Pretty autumnal leaves at Washington Market Park.

Proceeding down Greenwich Street.

There were a few more spots I saw with residual flooding at low-lying intersections.  About a block from The World Trade Center, right by the West Side Highway was another, and crews were already out working to pump it dry.

The weather was mostly calm, but not much different than the previous evening.  There was the occasional gust and passing shower.  At one point, I ducked under a bit of scaffolding to avoid a particularly cold dense rain, but that too soon passed.  As I made it down to Battery Park, it was hard to tell whether much damage had been done.  Clearly water had risen above the storm wall, but mostly it looked like the park had a good bath.  New York Harbor was still quite high, white caps breaking everywhere in sight and occasionally lapping over the edge of the island in a few low spots, but the worst of the storm was over.  The biggest difference was the halt of sea traffic.  I only noted one police boat riding across the waves.

Most curiously, as I was departing the park, a crowd of people surrounded a large puddle, where a turkey briefly frolicked before being scared away by the mass of onlookers.  As I got close to take a picture, a woman's dog started chasing the turkey, and as she did not let go of the leash, the dog began to wrap his tether around me.  Like a scene from a slapstick comedy, the turkey ran in a circle, the dog chasing after it, and me chasing after the dog so as not to be bound by his leash.  After the turkey decided to tack in the other direction, I was able to break free of the chase, but I heard one person say to his friend, "I wish I got that on video."  Why didn't you?, I thought.  I could have been a YouTube sensation!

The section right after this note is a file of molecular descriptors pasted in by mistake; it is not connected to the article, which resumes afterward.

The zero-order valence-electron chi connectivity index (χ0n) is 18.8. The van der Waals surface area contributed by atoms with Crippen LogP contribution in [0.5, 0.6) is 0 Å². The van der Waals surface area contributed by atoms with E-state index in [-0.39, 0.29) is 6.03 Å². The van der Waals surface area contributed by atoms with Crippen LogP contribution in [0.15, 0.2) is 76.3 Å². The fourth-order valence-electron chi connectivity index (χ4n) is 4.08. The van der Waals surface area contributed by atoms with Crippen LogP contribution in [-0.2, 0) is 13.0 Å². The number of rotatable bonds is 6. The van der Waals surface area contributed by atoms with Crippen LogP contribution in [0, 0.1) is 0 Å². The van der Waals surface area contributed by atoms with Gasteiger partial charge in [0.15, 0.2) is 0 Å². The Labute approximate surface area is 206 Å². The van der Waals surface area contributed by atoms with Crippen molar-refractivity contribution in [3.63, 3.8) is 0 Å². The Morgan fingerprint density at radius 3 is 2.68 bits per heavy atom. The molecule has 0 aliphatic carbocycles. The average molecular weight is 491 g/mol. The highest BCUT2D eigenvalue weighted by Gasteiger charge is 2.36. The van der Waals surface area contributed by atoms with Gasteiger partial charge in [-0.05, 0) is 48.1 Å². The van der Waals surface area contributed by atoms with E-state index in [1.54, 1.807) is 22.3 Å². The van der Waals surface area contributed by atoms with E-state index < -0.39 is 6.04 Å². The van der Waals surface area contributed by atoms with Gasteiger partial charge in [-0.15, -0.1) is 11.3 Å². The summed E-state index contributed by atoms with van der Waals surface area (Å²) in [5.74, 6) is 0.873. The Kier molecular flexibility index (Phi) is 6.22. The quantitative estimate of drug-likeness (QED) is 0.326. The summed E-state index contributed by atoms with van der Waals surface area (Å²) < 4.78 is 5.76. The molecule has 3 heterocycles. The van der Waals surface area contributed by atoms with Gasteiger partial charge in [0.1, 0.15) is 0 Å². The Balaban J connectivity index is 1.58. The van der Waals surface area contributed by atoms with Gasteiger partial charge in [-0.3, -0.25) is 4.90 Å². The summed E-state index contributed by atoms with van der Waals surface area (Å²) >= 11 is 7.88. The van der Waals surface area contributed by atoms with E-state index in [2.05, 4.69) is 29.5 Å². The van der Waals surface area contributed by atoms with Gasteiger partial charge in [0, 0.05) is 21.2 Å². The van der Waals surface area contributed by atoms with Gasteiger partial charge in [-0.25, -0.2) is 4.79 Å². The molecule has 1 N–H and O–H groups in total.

More flooding on Barclay Street.

Glass shattered across Church Street, seemingly related to a blown-out window on the under-construction Four World Trade Center tower.

 Woodchips blown across Battery Place outside Battery Park.

I wasn't sure if these benches were destroyed by the storm, having no boards across them to sit on, but I'm pretty sure they were under renovation of some sort.

The Statue Of Liberty and Ellis Island, seen from Battery Park.

Pummeled sand bags.

Emergency? What now?

Water still crested over the storm wall at Battery Park, as you can see splashing on the left.

These benches clearly were affected.  Governor's Island and Brooklyn are seen in the distance.

The infamous turkey.

I headed back in towards Wall Street next, but before I reached the financial landmark, I decided to head east and check out a part of the island I'd never been to before.  On my way to the shore, I ran up against the harshest wind.  I could just barely walk forward against it, so I decided to find a safe spot out of the direct line of the gust underneath the overhang of a building.  From there, I watched as a row of trees were blown nearly 45o backward, remarkably staying intact and not snapping.